The recent global market turmoil has not spared any corner of the equity investment world. The skyrocketing biotech sector, which had long been investors' favorite destination, has also being hammered badly over the past week amid increased regulatory scrutiny.
The initial panic was triggered early last week when the Democratic presidential candidate Hillary Clinton tweeted about "price gouging" and laid out the proposal to combat skyrocketing drug prices. The tweet came on the heels of the massive price hike from $13.50 to $750 per pill overnight of a 63-year-old infectious disease drug - Daraprim - by Turing Pharmaceuticals, headed by ex-hedge fund manager Martin Shkreli.
The tweet led to a bloodbath in the biotech stocks and eroded about $40 billion in market value in a single trading session last Monday (read: How Hillary Clinton Crushed Biotech ETFs with One Tweet ).
The rout worsened yesterday after Democratic leaders in Congress criticized another Canadian drug maker Valeant Pharmaceuticals International ( VRX ) for hefty price increases in two heart drugs - 212% for Isuprel and 525% for Nitropress. The move has sparked another wave of selling, pushing the ultra-popular iShares Nasdaq Biotechnology ETF ( IBB ) down by 6.3%, which represents the worst one-day performance in more than four years. With this, IBB plummeted nearly 18.5% in the last six trading days.
The sector entered into a bear territory last week and the latest slide is just adding to the heavy losses piled up in the space. The negative sentiment is likely to continue at least in the near term given increased fears of higher government regulation or pricing interference in the near future. This is because increasing regulatory pressure from lawmakers would compel the drug makers to limit the price increase on the drugs, which would in turn hurt their profitability.
Given this, investors could easily tap this bearish trend by considering a near-term short on the biotech sector. Fortunately, with the advent of ETFs, this is quite easy as there are few options to accomplish this task. Below we highlight them and some of the key differences between each (read: The 3 Key Factors in Biotech ETF Investing ).
ProShares UltraShort Nasdaq Biotechnology ETF ( BIS )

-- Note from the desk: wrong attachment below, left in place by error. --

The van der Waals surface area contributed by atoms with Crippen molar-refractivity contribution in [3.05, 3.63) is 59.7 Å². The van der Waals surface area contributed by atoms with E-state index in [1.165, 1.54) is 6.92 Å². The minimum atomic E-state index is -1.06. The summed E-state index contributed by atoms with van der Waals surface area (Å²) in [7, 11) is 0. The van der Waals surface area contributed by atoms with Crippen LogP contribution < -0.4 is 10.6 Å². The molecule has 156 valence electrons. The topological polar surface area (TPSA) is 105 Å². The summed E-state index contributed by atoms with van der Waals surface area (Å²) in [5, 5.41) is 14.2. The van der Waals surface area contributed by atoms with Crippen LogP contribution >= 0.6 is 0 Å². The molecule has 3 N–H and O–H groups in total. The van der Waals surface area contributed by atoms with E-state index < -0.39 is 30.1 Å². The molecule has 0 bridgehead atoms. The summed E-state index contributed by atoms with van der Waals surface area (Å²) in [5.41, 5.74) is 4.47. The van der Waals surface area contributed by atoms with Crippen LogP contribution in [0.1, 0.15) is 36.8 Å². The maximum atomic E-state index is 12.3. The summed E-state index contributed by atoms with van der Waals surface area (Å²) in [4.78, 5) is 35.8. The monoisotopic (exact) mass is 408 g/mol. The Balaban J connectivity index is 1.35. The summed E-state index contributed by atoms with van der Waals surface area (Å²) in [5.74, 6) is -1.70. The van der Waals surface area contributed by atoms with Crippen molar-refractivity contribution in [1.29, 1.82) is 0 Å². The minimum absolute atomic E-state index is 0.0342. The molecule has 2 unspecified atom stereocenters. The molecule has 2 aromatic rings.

This fund seeks two times (2x) inverse exposure to the NASDAQ Biotechnology Index, charging 95 bps in fees. It has amassed $188.9 million in its asset base and trades in a solid volume of more than 650,000 shares per day on average. BIS gained 47% over the past six days.
Direxion Daily S&P Biotech Bear 3x Shares ( LABD )
Investors having a more bearish view and a higher risk appetite could find LABD interesting. This product provides three times (3x) inverse exposure to the S&P Biotechnology Select Industry Index. It charges annual fees of 96 bps and trades in volume of nearly 233,000 shares. The fund has accumulated AUM of $19.3 million since its debut at the end of May and surged 89% in the same period (read: Guide to Inverse & Leveraged Biotech ETF Investing ).
ProShares UltraProShort Nasdaq Biotechnology ( ZBIO )
Like LABD, this fund also provides three times (3x) inverse exposure to the biotech sector but tracks the NASDAQ Biotechnology Index. It charges one bp lower in annual fees and trades in light volume of 55,000 shares a day on average. ZBIO is also a new product having attracted $8.2 million in AUM in just three months. The ETF is up over 75% in the past six days.
As a caveat, investors should note that such products are suitable only for short-term traders as these are rebalanced on a daily basis (see: all the Inverse Equity ETFs here ).
Still, for ETF investors who are bearish on the biotech sector for the near term, either of the above products could make an interesting choice. Clearly, a near-term short could be intriguing for those with high-risk tolerance, and a belief that the "trend is the friend" in this corner of the investing world.